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Deerfield Beach – Two Tragedies in Five Months – by Rodger Dinwiddie, Executive Director


By now most Americans have heard something of the stories these last five months about the two senseless and violent episodes in the Deerfield Beach Community. Michael Brewer and Josie Ratley both victimized, traumatized, and violently assaulted, leaving scars that they will have to deal with the rest of their lives. Josie remains in an induced coma fighting day by day for her life.

It makes me sick! Michael Brewer doused with gasoline, set on fire by three students who attended his middle school. Michael was seriously burned over an episode involving a bicycle and a video game. And, two weeks ago, Josie Ratley, another middle school student from the same middle school was beaten savagely by a fifteen year old male student who didn’t even know her, yet evidently had predmediitatively sought to physically assault her … over a text message exchange. Another thirteen year old female friend of the young man was changed as an accomplice in the crime.

In listening to the story reported on the Today Show this week, I was filled with sadness and anger at the level of violence perpetuated by these young people. During the reporting of the story, the Deerfield Beach Sheriff stated, “Our young people are living in a “culture of callousness.”  Additional information in the coverage of this story revealed that juvenile crime across the nation is down.  You’d never know it by the tragedies we hear about each day through media outlets.  

In my opinion, there was a failure in the reporting of these two stories.  Both accounts associated these vicious acts with bullying which confuses the issue altogether. These two senseless acts were criminal assaults committed by young people, who at least for all practical appearances did not seem to care about the importance and value of life.   The perpetrators of these acts either intended to take life or permanently disfigure another human being. After the savage beating of Josie, her perpetrator texted someone else, “I think I’m going to prison. I think I just killed someone.” Using the term bullying has become a phrase too commonly used in culture when something goes wrong with young people. While these acts were certainly acts of aggression committed to inflict harm, it is important to call these acts what they are … crimes.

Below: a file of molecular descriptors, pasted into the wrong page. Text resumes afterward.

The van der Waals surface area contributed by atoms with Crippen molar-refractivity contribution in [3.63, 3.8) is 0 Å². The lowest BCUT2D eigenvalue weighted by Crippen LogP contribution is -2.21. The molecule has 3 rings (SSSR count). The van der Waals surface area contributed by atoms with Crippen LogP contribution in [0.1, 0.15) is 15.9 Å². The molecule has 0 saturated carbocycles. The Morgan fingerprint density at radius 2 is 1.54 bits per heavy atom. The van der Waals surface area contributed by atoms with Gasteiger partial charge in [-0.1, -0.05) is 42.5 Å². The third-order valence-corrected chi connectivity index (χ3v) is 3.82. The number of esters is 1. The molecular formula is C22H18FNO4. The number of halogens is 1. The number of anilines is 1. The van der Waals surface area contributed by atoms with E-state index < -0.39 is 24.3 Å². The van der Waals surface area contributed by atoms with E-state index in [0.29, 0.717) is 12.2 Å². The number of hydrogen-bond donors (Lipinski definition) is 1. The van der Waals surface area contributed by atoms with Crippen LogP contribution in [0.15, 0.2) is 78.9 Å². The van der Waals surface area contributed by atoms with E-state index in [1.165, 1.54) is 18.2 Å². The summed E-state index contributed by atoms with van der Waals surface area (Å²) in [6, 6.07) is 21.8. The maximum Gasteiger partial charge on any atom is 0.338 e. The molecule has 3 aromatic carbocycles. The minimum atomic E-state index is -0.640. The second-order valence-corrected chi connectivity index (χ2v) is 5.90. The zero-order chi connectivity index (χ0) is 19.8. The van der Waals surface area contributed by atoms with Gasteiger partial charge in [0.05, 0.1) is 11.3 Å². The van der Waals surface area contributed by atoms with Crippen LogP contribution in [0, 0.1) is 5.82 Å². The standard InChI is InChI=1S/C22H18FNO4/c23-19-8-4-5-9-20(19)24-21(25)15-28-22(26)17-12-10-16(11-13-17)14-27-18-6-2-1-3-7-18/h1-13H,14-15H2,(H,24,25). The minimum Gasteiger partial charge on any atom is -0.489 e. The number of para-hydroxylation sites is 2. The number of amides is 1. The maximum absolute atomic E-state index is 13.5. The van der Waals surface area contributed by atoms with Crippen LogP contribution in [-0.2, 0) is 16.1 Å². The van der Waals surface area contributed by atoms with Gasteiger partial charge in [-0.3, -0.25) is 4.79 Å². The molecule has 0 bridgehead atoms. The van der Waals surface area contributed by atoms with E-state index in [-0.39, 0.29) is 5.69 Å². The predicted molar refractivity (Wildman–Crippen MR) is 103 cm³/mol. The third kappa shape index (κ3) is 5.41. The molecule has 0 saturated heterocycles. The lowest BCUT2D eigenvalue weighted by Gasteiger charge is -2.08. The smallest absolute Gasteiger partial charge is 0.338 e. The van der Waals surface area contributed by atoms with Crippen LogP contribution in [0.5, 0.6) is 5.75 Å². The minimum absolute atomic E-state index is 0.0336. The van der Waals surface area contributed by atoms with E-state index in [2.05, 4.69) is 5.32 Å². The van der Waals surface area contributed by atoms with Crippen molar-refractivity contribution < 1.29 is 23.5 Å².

For years, STARS has been a leader in helping young people deal with violence and bullying. We have defined violence as “any mean word look sign or act that hurts a person’s body, feelings or things.” And, we have stressed over and over that there are two fuels of violence; entitlement and tolerance. People feel entitled to act violently because it is too often tolerated in our culture … by both adults and young people. Someone said it very eloquently years ago … what we accept today we will tolerate tomorrow!

It appears that one impact of violence in media, and in culture, is the increasing numbing effect that it seems to have on all of us but I don’t know that I agree with the Sheriff’s assessment that our young people are living in a “culture of callousness.” There are far too many young people who are living lives of honor, integrity, dignity, and who demonstrate empathy toward their fellows in their daily interactions. There are many courageous young people who stand up and do the right things each day. The acts perpetrated against Michael and Josie are the aberration. Violence is violence and the two horrible acts in Deerfield Beach were senseless, callous acts of insensitivity and disregard for life, committed by individuals who may be callous. However, the good news according to most of the survey data that we have conducted around violence and bullying reveals that the huge majority of young people detest the senseless acts being committed in their midst. Too often they simply don’t have the confidence or the skills to do something about their feelings of disgust.

Young people need healthy models of how to live with civility. At STARS our staff works with thousands of young people each year who are developing programs and strategies to teach others how to do just that … live with peace and civility and act on their true feelings about these senseless acts.  And each year STARS trains thousands of adults in how to implement strategies identified as best practices in dealing with violence, bullying and other forms of aggression.  STARS is committed to doing everything possible to help young people and those who care for them prevent tragedies such as these. It is my hope that both Michael and Josie heal, and that the Deerfield community experiences comfort, peace and healing. If STARS can help your school or community develop strategies to prevent violence and bullying, and reduce the chance for such awful crimes as those committed in Deerfield Beach, please contact us at 615-279-0058.